Posts Tagged ‘Call of Duty’

First Person in Film

Friday, July 15th, 2011

Based on the argument I made last week against 3D, that it undermines the connection between the protagonist and the audience, it was suggested to me that by that logic, film should be shot in the first person. Having not seen this done before, I rented LADY IN THE LAKE, directed by and starring Robert Montgomery as Philip Marlowe shot almost exclusively in the first person.

The majority of the film is shot as though the camera is Marlowe. We see what he sees. The other actors address the camera directly as though it was Marlowe. There are only a few occasions when Marlowe looks into a mirror and we see his reflection.  The only other time we see Marlowe is in a framing device where he directly addresses the camera at the start and end of the film giving us the setup and denouement.

Ironically, I was expecting this to be as distracting as 3D, if not more so, due to the fact that it is completely atypical. I thought it was a gimmick, no less unnatural than 3D because of my conditioning. I was expecting the moments when the other characters addressed the camera to be the most disquieting as we have been taught that this is one of the most blatant mistakes an actor can make.

I didn’t find it disturbing at all.

This may be in part due to the fact that the story and characters are strong. It is an interesting mystery, which kept me engaged throughout in spite of dated dialogue, languid action and antiquated mannerisms. Perhaps the effect wasn’t as pronounced as it might have been, be it good or bad, since the film was black and white, thus lacking the reality of vision.  Maybe I’m more conditioned to accept first person after countless hours of CALL OF DUTY.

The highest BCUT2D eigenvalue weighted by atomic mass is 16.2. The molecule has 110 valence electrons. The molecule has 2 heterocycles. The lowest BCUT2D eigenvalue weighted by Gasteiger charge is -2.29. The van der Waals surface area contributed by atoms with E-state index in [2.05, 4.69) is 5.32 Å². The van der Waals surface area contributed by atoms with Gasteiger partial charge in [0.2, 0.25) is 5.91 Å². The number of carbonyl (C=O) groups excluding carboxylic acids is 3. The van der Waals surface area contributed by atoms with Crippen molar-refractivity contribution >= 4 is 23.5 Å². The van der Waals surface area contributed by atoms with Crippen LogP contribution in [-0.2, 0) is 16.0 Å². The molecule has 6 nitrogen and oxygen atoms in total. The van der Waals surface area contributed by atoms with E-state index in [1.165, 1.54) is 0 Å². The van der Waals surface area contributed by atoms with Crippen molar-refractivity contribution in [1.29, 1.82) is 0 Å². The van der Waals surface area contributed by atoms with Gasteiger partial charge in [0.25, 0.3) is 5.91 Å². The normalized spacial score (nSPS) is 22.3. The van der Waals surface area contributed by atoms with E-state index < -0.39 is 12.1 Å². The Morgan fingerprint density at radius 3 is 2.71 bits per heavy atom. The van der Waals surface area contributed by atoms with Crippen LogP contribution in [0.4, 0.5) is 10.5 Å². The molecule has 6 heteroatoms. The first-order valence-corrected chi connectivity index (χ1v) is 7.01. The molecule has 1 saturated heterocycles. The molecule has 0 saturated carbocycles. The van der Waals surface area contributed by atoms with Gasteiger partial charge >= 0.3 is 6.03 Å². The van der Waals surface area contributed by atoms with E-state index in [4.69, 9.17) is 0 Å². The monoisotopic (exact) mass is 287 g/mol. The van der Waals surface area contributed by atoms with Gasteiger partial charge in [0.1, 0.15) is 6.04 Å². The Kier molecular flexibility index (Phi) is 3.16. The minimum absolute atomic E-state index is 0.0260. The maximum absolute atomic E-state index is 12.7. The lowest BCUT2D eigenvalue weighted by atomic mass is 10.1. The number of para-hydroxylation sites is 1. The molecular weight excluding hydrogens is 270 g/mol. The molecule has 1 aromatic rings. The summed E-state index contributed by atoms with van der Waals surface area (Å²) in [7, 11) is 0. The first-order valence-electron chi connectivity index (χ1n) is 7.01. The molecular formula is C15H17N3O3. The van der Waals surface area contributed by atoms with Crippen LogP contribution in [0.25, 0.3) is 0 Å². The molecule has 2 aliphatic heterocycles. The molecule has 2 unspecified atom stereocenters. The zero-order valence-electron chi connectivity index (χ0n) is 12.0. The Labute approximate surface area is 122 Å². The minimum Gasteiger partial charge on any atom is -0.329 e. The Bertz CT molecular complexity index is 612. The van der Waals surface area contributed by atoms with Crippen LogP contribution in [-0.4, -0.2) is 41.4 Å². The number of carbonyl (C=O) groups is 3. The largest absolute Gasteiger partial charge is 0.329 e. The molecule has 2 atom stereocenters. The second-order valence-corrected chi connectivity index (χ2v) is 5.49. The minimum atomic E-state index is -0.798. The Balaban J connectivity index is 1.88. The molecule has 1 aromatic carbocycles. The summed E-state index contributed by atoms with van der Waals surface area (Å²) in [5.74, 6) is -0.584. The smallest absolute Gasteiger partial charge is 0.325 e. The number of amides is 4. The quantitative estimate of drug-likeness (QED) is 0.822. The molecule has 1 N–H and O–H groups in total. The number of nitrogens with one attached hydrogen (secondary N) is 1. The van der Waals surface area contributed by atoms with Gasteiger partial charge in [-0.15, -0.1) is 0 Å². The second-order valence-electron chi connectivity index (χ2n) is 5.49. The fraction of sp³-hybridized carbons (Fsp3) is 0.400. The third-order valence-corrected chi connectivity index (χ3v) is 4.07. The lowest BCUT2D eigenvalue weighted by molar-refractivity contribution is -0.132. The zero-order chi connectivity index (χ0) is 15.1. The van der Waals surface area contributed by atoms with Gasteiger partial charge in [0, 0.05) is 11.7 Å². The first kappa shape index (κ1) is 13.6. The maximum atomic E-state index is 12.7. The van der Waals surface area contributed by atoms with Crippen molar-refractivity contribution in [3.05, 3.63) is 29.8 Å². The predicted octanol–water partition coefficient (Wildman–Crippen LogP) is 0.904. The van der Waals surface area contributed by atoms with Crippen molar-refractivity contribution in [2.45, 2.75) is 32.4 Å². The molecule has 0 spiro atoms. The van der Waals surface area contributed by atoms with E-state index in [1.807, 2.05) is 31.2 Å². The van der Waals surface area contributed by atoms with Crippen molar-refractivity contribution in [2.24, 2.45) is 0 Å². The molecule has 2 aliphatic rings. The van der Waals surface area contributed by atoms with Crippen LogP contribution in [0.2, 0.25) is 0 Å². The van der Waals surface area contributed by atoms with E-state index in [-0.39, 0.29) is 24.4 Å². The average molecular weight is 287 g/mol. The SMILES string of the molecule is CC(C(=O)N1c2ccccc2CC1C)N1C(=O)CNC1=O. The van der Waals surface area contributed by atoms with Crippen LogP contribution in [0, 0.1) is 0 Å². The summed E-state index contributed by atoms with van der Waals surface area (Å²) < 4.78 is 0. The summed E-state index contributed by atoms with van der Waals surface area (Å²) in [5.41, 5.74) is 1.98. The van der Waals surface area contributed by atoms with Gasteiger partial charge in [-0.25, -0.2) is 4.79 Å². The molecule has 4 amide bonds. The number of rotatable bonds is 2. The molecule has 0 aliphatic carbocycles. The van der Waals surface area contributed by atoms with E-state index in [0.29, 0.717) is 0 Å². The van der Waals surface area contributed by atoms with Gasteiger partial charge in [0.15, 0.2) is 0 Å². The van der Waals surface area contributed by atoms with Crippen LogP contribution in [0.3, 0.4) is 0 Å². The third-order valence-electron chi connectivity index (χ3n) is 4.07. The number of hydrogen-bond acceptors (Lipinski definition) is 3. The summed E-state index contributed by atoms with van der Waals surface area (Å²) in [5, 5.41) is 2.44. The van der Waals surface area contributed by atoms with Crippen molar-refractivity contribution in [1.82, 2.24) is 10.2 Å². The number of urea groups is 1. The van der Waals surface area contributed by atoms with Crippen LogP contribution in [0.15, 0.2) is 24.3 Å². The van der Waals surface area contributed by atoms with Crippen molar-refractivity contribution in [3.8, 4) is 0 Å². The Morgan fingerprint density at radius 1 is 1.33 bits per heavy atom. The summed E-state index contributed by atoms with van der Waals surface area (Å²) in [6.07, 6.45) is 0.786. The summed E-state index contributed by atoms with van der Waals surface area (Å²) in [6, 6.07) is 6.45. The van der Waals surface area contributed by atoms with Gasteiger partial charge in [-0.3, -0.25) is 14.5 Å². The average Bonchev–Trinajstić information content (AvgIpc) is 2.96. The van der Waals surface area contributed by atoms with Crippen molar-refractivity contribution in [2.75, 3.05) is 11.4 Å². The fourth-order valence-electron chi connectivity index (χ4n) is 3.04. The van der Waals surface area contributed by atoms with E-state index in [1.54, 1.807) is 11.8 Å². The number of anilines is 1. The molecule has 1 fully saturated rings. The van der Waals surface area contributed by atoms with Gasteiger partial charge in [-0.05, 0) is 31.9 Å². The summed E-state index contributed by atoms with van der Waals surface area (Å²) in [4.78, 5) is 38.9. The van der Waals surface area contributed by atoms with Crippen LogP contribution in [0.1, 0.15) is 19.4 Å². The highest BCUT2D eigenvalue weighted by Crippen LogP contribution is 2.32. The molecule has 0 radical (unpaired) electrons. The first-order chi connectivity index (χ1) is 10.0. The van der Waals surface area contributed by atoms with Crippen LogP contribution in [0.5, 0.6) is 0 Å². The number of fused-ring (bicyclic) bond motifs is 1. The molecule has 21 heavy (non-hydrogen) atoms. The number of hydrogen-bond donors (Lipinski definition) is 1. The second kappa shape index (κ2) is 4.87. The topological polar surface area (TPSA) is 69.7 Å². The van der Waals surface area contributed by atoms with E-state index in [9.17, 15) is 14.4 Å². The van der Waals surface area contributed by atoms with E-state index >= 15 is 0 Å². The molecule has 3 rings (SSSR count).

However, I also didn’t feel any more connected to the protagonist. It didn’t create a more significant illusion that I was Philip Marlowe.  This may be due to other facts, chiefly the black and white. Or perhaps the story was just dated enough that I couldn’t relate to the character as much as audiences in the forties might have. I wonder how a film like CRANK would fare in the first person?

The only moments where I really felt disconnected from Marlowe were during the framing scenes when he addressed the camera directly himself. I know this was more common, especially in Hitchcock’s work, during this era. However, in this case, since the rest of the film was in the first person, these moments really did take me out of the plot.

All in all, seeing first person used in film was interesting. I’m not ready to see every film shot this way, but would welcome the chance to see a more contemporary story in the first person. Of course, convincing today’s egotistical, tabloid-centric, starts to forgo 98% of their screen time may be an unwinnable battle.

 

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